Prime Brokerage

  • 04 May 2007 at 4:39 PM
  • Banks

Rumor Mill: Prime Brokerage Bust Up At Bear Stearns?

BearStearnsEmptyLobby.jpgA top Bear Stearns prime brokerage executive has left the firm, according to a source who spoke with DealBreaker on the condition of anonymity. The source identified the departing executive as one of the heads of prime brokerage at Bear Stearns. DealBreaker has not been able to independently confirm or corroborate this story, however, so we regard it as unsubstantiated rumor at this point. Bear Stearns did not return calls seeking confirmation or clarification.
Since March, the prime brokerage business at Bear Stearns has been led by Leonard Feder and Louis Lebedin. Feder was brought over from the structured trading desk to replace Jeff Dorman who had left for Deutche bank. DealBreaker placed several calls to Bear Stearns seeking confirmation. At one point a Bear Stearns employee said “Everyone here knows what DealBreaker is. No one is going to answer your questions or call you back.”
A woman identifying herself as “Breeda” answered the phone at Feder’s desk. Breeda said he was traveling in England and would not return for more than a week. She would not comment when asked about the rumored resignations.
Lebedin’s phone was answered by a woman calling herself Gladys. She said that Lebedin was in a meeting but declined to comment about the rumored resignations.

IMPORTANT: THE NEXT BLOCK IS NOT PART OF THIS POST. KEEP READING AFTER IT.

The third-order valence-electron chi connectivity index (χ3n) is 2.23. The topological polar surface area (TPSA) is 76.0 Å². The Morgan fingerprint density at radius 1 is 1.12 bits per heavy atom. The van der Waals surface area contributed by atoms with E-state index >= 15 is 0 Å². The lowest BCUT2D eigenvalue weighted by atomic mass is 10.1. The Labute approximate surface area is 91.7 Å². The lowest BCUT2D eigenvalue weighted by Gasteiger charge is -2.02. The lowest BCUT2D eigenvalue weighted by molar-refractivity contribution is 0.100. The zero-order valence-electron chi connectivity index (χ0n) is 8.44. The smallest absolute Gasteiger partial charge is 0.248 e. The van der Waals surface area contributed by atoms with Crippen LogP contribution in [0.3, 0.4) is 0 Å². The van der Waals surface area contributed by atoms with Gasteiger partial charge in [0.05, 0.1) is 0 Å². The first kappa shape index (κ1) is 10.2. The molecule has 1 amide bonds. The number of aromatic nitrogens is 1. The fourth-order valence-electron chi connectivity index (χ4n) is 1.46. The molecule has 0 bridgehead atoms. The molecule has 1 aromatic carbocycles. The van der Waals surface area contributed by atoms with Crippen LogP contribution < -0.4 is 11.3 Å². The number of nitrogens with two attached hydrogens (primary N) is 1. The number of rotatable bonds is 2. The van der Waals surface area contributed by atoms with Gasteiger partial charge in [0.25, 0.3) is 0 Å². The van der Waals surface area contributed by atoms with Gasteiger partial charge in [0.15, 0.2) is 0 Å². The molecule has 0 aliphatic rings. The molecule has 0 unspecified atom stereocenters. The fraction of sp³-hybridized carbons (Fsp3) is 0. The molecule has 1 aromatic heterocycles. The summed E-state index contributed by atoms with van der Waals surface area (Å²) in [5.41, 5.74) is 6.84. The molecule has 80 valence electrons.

Bear Stearns prime brokerage unit has been a center of controversy for some time. Earlier this year a federal bankruptcy judge ordered Bear Stearns to pay almost $160 million to investors in a hedge fund that was a prime brokerage client. The judge said Bear Stearns bore responsibility for inadequately monitoring its client and failing to detect that the hedge fund was a fraud.
Last year Ron Suber, who was responsible for overseeing Bear Stearns’ prime brokerage hedge fund business, left the firm. He had been implicated by federal authorities in a scandal involving mutual funds and abusive hedge fund traders. In 2006, Bear Stearns paid $250 million in penalties to settle allegations that it had facilitated abusive trading practices by hedge fund clients.
Try to keep in mind that this is only unsubstantiated rumor at this time.